The first rule of wine conservation is the horizontal position. A bottle kept vertically will dry out the cork which will allow air to enter the bottle and will oxidize your precious nectar very quickly.
Wine is a fragile living being, imagine the trauma of an expedition across France (or even Europe). It is therefore logical to receive your package not to immediately open your bottle, but to give it a week (or more) of rest in your wine cellar.
As a reminder, the ideal temperature of a cellar is between 12 ° C and 15 ° C, but remember the essential: the most important is that the wine must not undergo many changes of temperature. If your cellar is a bit hotter or cooler, it is not tragic as the temperature does not vary by 10 ° C every day. In general, the fresher is the the cellar, the slower is the aging of the wine, the hotter it is, and the faster the wine evolves.
Keep in mind that the humidity level is very important. If your cellar has not enough humidity, the corks may dry out and lose their sealing. If the humidity level is very high (90-95%) your bottles are safe, but you can say goodbye to your labels. The recommended hygrometry level is around 75%.
All the wines are grey in the dark?
The wine fears the light. The bottles should always be kept in the dark. Light can deteriorate the taste of wine (especially white wines). The bottles of wine are generally green, this helps to filter the light and protect the wine.
Préparatifs & ouverture
The tasting of a bottle of an (very) old vintage is a true ritual requiring patience and rigor in the various stages of preparation & service. After waiting 10, 20, or even 60 years in a bottle, an old wine will ask for gentle gestures. To begin, it is necessary to place your bottle in vertical position for at lesat 4-5h in order to precipitate the sediments at the bottom of the bottle. Nothing could be more disagreeable than enjoying a great vintage of Bordeaux that is crispy under the tooth.Bring the wine to the desired temperature:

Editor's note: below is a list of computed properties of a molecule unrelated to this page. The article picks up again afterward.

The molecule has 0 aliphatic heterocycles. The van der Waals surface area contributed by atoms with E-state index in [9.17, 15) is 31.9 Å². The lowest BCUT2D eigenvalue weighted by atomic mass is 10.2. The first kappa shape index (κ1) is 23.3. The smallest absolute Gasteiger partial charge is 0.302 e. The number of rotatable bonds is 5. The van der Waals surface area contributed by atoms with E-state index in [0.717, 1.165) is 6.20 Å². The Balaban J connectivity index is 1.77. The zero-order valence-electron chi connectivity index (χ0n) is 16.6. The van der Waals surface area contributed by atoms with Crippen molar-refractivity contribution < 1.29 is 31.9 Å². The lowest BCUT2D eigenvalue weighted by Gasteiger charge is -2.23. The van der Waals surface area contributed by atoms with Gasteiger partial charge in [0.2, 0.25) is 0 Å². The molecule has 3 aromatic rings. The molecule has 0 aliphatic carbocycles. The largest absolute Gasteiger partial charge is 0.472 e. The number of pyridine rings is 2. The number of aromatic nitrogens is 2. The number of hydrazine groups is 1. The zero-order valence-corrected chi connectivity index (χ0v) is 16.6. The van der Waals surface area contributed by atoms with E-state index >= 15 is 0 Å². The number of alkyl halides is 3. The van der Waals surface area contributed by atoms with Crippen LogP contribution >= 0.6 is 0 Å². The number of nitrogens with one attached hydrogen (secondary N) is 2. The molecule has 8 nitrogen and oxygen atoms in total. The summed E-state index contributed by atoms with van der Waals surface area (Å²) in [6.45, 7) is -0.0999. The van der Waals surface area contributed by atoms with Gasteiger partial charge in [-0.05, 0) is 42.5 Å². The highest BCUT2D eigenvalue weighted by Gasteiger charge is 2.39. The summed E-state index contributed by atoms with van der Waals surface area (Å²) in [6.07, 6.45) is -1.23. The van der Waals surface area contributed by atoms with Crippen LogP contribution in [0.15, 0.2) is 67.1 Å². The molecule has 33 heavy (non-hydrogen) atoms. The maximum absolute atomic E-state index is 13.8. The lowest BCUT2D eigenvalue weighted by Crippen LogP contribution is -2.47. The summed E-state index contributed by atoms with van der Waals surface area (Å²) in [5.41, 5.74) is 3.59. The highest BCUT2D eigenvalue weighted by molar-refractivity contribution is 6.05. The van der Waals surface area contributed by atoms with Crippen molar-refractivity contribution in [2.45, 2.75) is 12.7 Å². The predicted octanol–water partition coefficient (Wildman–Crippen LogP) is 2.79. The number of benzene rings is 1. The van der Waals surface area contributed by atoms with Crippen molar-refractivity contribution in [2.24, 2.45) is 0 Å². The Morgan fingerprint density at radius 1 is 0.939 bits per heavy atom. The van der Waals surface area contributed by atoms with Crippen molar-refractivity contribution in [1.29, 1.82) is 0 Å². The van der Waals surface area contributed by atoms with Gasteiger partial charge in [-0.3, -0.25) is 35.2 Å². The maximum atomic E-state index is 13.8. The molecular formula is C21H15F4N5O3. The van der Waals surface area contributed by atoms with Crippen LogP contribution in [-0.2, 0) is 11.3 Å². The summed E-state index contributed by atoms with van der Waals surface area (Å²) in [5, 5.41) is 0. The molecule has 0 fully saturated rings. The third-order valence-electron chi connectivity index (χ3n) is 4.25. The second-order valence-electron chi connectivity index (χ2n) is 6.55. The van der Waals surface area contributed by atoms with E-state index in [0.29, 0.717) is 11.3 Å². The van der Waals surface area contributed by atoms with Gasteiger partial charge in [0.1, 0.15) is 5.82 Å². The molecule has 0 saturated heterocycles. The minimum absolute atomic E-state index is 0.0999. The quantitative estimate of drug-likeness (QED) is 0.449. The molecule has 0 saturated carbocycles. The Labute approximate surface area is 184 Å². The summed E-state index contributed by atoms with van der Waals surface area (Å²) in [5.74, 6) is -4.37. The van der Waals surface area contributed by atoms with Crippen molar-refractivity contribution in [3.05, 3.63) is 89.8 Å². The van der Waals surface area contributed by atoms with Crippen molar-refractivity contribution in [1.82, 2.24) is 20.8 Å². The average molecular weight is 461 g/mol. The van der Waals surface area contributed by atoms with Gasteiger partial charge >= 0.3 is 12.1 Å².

Cut the capsule from the bottle by cutting under the ring. If we cut above, contact between the wine and the metal cap may provide an unfortunate taste to the wine. Clean the surface of the corck (probably dirty), then use all your delicacy using your corkscrew (there is not any better than others, so it is only depending on your taste and ease). A decade-old cork is likely to break, even to sink into the neck. Do not panic ! In the worst case, filter the wine by serving with a small small kitchen strainer (or even the half of a teaball strainer).
Each case is different, so keep in mind: be patient ! It is the wine that decides the time of the tasting, not you.